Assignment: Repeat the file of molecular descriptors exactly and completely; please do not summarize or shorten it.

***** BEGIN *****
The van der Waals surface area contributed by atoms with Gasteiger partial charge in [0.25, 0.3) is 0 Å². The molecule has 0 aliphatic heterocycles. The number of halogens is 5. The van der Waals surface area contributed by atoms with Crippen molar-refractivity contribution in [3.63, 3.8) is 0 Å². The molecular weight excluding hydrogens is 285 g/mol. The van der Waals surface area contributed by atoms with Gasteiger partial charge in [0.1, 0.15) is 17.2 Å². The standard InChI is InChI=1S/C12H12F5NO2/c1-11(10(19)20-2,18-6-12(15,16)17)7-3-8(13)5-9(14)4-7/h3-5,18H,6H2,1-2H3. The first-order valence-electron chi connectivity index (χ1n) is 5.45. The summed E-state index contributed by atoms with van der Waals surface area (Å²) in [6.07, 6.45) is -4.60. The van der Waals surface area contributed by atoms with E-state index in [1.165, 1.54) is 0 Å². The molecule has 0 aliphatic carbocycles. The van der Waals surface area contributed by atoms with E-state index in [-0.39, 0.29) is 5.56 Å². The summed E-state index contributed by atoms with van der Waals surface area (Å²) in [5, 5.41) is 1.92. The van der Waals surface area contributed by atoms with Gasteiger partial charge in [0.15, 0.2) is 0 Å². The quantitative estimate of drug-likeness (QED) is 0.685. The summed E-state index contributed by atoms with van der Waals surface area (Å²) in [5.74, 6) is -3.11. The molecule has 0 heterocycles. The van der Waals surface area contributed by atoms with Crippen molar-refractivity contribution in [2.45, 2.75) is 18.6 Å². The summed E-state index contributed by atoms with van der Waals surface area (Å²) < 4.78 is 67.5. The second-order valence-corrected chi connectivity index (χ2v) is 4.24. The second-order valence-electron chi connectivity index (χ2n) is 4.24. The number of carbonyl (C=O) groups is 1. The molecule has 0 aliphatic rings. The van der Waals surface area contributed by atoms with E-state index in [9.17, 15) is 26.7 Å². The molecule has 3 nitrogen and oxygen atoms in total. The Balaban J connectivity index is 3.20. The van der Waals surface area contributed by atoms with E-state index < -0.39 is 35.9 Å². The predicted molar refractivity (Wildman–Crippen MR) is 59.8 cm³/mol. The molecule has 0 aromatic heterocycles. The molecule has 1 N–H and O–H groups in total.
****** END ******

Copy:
The van der Waals surface area contributed by atoms with Gasteiger partial charge in [0.25, 0.3) is 0 Å². The molecule has 0 aliphatic heterocycles. The number of halogens is 5. The van der Waals surface area contributed by atoms with Crippen molar-refractivity contribution in [3.63, 3.8) is 0 Å². The molecular weight excluding hydrogens is 285 g/mol. The van der Waals surface area contributed by atoms with Gasteiger partial charge in [0.1, 0.15) is 17.2 Å². The standard InChI is InChI=1S/C12H12F5NO2/c1-11(10(19)20-2,18-6-12(15,16)17)7-3-8(13)5-9(14)4-7/h3-5,18H,6H2,1-2H3. The first-order valence-electron chi connectivity index (χ1n) is 5.45. The summed E-state index contributed by atoms with van der Waals surface area (Å²) in [6.07, 6.45) is -4.60. The van der Waals surface area contributed by atoms with E-state index in [1.165, 1.54) is 0 Å². The molecule has 0 aliphatic carbocycles. The van der Waals surface area contributed by atoms with E-state index in [-0.39, 0.29) is 5.56 Å². The summed E-state index contributed by atoms with van der Waals surface area (Å²) in [5, 5.41) is 1.92. The van der Waals surface area contributed by atoms with Gasteiger partial charge in [0.15, 0.2) is 0 Å². The quantitative estimate of drug-likeness (QED) is 0.685. The summed E-state index contributed by atoms with van der Waals surface area (Å²) in [5.74, 6) is -3.11. The molecule has 0 heterocycles. The van der Waals surface area contributed by atoms with Crippen molar-refractivity contribution in [2.45, 2.75) is 18.6 Å². The summed E-state index contributed by atoms with van der Waals surface area (Å²) < 4.78 is 67.5. The second-order valence-corrected chi connectivity index (χ2v) is 4.24. The second-order valence-electron chi connectivity index (χ2n) is 4.24. The number of carbonyl (C=O) groups is 1. The molecule has 0 aliphatic rings. The van der Waals surface area contributed by atoms with E-state index in [9.17, 15) is 26.7 Å². The molecule has 3 nitrogen and oxygen atoms in total. The Balaban J connectivity index is 3.20. The van der Waals surface area contributed by atoms with E-state index < -0.39 is 35.9 Å². The predicted molar refractivity (Wildman–Crippen MR) is 59.8 cm³/mol. The molecule has 0 aromatic heterocycles. The molecule has 1 N–H and O–H groups in total.